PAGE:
• Greeting Gesture Confusion: He once recounted an anecdote in which he met Bob Dole for the first time, and unthinkingly held out his right hand in order to shake hands, forgetting that Dole had lost the use of his right hand following a war injury. Moore hurriedly retracted his right hand and offered his left instead, which Dole accepted.
  • Hero-Worshipper: To FDR, and to UAW workers, even workers in general.
  • Hitler Ate Sugar: Dissected in Bowling For Columbine.
  • Iconic Item: His Detroit Tigers baseball cap.
  • Lighter and Softer: To an extent, Sicko, while still angry and opinionated, toned down the self-promoting style of Moore's past few films, with him not even appearing onscreen until halfway through and only one major "stunt" towards the end of the film. Also quite literal in that he did lose some weight while working on the film.
  • The Man Is Sticking It to the Man: At the very end of the 2003 documentary The Corporation there is a clip of an interview with him discussing this.
    You know I've always thought it's very ironic that Iím able to do all this and yet what am I on? Iím on networks. Iím distributed by studios that are owned by large corporate entities. Now why would they put me out there when I am opposed to everything that they stand for? And I spend my time on their dime opposing what they believe in. Okay? Well it's because they donít believe in anything. They put me on there because they know that thereís millions of people that want to see my film or watch the TV show and so theyíre going to make money. And Iíve been able to get my stuff out there because Iím driving my truck through this incredible flaw in capitalism: the greed flaw. The thing that says the rich man will sell you the rope to hang himself with if he think he can make a buck off it. Well, Iím the rope. I hope. Iím part of the rope. And they also believe that when people watch my stuff, or maybe watch this film, or whatever, they think that, well you know what, theyíll watch this and they wont do anything because weíve done such a good job of numbing their minds and dumbing them down you know theyíll never affect... People arenít going to leave the couch and go and do something political. Theyíre convinced of that. Iím convinced of the opposite. Iím convinced that a few people are going to leave this movie theatre or get up off the couch and go and do something, anything, to get this world back in our hands.
  • Mood Whiplash: Roger & Me begins by showing Michael growing up in the Flint area and later finding work in San Francisco Ö only to move back to Flint and find it a shadow of its former self.
  • My Country Tis of Thee That I Sting: Moore is infamous for criticizing American politics and society.
  • Obfuscating Stupidity: In Roger & Me, this is the attitude he adopts in the course of his search for Smith. One such attempt sees him walking into GM's head offices and looking astonished that Smith's private elevator won't take him to the CEO's office. He will often use this general demeanor to appear more inoffensive during interviews in an apparent attempt to get his guests to open up.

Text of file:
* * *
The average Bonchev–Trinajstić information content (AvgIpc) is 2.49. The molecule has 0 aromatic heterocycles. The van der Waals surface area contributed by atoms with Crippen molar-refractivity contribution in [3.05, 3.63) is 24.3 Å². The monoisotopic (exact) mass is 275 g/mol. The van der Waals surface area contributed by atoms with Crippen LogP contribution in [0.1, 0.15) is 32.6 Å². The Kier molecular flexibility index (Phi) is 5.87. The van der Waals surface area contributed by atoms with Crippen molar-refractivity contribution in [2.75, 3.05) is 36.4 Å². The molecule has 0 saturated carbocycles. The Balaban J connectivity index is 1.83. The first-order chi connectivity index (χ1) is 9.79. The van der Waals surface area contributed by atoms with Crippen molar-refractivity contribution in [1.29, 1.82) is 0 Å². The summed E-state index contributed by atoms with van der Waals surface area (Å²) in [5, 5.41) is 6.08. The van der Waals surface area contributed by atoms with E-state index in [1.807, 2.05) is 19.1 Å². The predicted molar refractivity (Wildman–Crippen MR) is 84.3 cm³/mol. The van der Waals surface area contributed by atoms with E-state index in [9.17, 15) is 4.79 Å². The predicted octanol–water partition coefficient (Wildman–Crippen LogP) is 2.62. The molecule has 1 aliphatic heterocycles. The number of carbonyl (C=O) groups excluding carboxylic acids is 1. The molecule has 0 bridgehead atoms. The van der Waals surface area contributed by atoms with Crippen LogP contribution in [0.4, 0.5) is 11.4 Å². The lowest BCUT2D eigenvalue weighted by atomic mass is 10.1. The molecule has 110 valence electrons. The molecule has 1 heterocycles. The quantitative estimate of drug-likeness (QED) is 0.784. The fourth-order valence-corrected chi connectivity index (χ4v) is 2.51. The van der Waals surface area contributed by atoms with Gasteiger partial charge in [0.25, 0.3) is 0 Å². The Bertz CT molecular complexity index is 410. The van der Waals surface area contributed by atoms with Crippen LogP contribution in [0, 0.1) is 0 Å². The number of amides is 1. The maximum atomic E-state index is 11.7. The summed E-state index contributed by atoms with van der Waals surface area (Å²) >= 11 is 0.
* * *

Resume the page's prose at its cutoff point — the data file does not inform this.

• Old Shame: Supporting Richard Nixon as a fourteen-year-old in 1968, chiefly because he had claimed to have a plan to cease American involvement in The Vietnam War. At the time, Moore promised himself he would never reveal his part in Nixon's election; forty-three years later, he owned up to it.
  • Raised Catholic: Moore was raised as a Catholic and still identifies as such, though he disagrees with the Church's official stance on gay and abortion rights.
  • Refuge in Audacity: This suggestion that General Motors would do better to peddle crack cocaine than manufacture automobiles if, as he recounts hearing time after time from assorted CEOs, profit truly were supreme.
  • Shameless Self-Promoter: His style of documentary usually involves recording himself investigating a subject rather than putting the subject center stage. This has helped market his films and build himself into a celebrity, though some critics state that it's just self-indulgence.
  • Significant Monogram: In Roman numerals, his initials (MM) indicate 2000. Perhaps coincidentally — or perhaps not — he has enjoyed substantially higher publicity in the 21st century than the 20th.
  • Strawman Has a Point: invoked In making Bowling for Columbine, Moore was surprised to learn that Canada has higher per capita gun ownership than the States, but lower per capita gun crime. He thus came to the conclusion that the NRA (and others) are not entirely wrong (note, however, than in Canada these are mostly hunting rifles or shotguns, not handguns and other firearms more common in the US that are easier to use in crime).
  • Strawman Political: Often used in his works, for obvious reasons.
  • You Have Failed Me:
    • In his first major book, Downsize This!, he espoused the opinion that modern labor leaders have turned their backs on everything their predecessors stood for.
    • Similarly, he spends an entire chapter in Stupid White Men expounding on a theory that the Democrats are "DOA," and refers to Bush as "Clinton's logical extension".
  • White Collar Crime: One of his chief targets throughout his work is corporate crime.